Actually, I'd never said that before this past weekend. But then, as serendipity would have it, I got "stuck" at a ski resort during a blizzard. Oh, poor me.
All I could do at Canaan Valley Resort in West Virginia was ski--Nordic and alpine--snowboard, ice skate, use the whirlpool and head for the lodge's dining room for meals.
I wasn't able to shovel, figure out what to do if I lost power, experience cabin fever or stare at empty supermarket shelves.
Instead, I skied "first tracks" for the first time in my life. Got on a chair lift a little after 8 a.m. and before anyone else that day I skied pristine powder, along with a ski instructor and one other person.
We had a run called Timber Trail to ourselves. Wheeee.
Does this picture getting onto the lift look blurry? That's snow in front of the iPhone. Lots of snow. It had been snowing for 12 hours and ended up snowing a full 24.
When I went to put my skis on a rack at 9 a.m. to try snowboarding for the first time, the skis dropped down in soft snow up to the bindings.
Killer snow. Fun snow. Not an inch dusting of snow. Snow for playing in.
Next, a snowboarding lesson. Yikes, that's tiring. Fall down. Struggle up. Tip over and fall down. Struggle up. Straighten legs when they should be bent. Fall over. Struggle up. Everyone should try it!
By the end of my lesson, somehow I got it. Hips forward. Don't lean back. Pick up toes and catch the back edge. Lean forward with heels up and catch a front edge.
For this trip, I was not solo. But after taking a private lesson, I wished I had been that day. I really wanted to keep going and solidify what I'd learned.
Instead, I had to turn the board in because I had agreed to meet my travel companion at a certain time. Wifi was spotty so I couldn't let him know I wanted to continue on my own and he should keep skiing without me.
By the time I took off the board, went inside and found him, it was game over.
It was great to have my partner for the weekend but as I always stress in this blog, there are many reasons why solo travel has its advantages. Do whatever you want. Whenever you want. For as long as you want. No 'splainin" to do.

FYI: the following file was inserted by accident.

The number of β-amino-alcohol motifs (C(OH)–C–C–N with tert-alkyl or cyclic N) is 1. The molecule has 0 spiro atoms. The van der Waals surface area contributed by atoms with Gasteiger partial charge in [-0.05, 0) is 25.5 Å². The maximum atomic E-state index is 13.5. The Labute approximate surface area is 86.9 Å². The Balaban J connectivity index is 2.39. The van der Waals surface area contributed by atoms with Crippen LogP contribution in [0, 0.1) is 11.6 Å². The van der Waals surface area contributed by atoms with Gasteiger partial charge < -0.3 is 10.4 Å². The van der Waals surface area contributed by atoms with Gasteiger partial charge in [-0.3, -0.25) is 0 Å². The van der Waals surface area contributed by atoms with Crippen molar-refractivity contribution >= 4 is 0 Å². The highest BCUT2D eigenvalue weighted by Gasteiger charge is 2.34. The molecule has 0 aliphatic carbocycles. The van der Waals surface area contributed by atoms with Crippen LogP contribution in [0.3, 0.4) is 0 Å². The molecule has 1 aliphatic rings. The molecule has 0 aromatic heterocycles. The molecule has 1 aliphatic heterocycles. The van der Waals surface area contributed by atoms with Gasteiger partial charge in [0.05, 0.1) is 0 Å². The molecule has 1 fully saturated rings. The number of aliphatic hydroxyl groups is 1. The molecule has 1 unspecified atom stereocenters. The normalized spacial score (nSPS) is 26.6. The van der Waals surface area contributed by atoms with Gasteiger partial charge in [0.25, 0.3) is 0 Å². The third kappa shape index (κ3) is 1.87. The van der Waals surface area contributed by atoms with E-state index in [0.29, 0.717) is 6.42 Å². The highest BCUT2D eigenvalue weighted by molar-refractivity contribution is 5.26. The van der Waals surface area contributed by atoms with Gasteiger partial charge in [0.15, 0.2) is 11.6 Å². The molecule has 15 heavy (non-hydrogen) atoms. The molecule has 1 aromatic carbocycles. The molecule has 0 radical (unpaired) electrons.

For Washingtonians, Canaan Valley is only a three-ish hour drive away. And there's plenty to do. The folks I was with were joking about completing our own pentathlon.
I did manage to ski, snowboard, cross-country ski, ice skate and use the gym's treadmill (that counts!). Others went tubing while my partner and I partook of the Jacuzzi. Aahhhh.
We considered how to make it a decathlon. Swimming in the lodge's small pool. The sport of buffet-line eating. Shoveling out the car. (Eventually.)
But in the end, a 10-year-old there with his family -- and a big shovel -- offered to dig us out for $5. Game on! He was happy. We were happy. (I added a little extra for his entrepreneurial spirit.)
We fell short of the pentathlon...gratefully.
After three days of superb conditions and mountain sports, we stopped at White Grass, cross-country ski center down the road, on the way home. The unbelievably great snow allowed for all the trails to be groomed.
We ended up in the middle of an annual 25K ski race. Boy, did they get lucky with all that snow. There's no telling whether the race will be run or not in any given year. Never a guarantee of snow.
So, the lesson today is -- next time there's word of a blizzard in the Washington, D.C., area, the heck with going to the supermarket for milk and toilet paper.
Head for the hills or, rather, the valley -- where getting a snow dump means party time. And someone else doing the food shopping and cooking.
Photos: Ellen Perlman
1. White Grass cross country ski center. 2. Canaan Valley Resort ski lift. 3. 25K racer participant at White Grass cross country ski center billed, by the owners, as "the most exciting cross country skiing in the East!"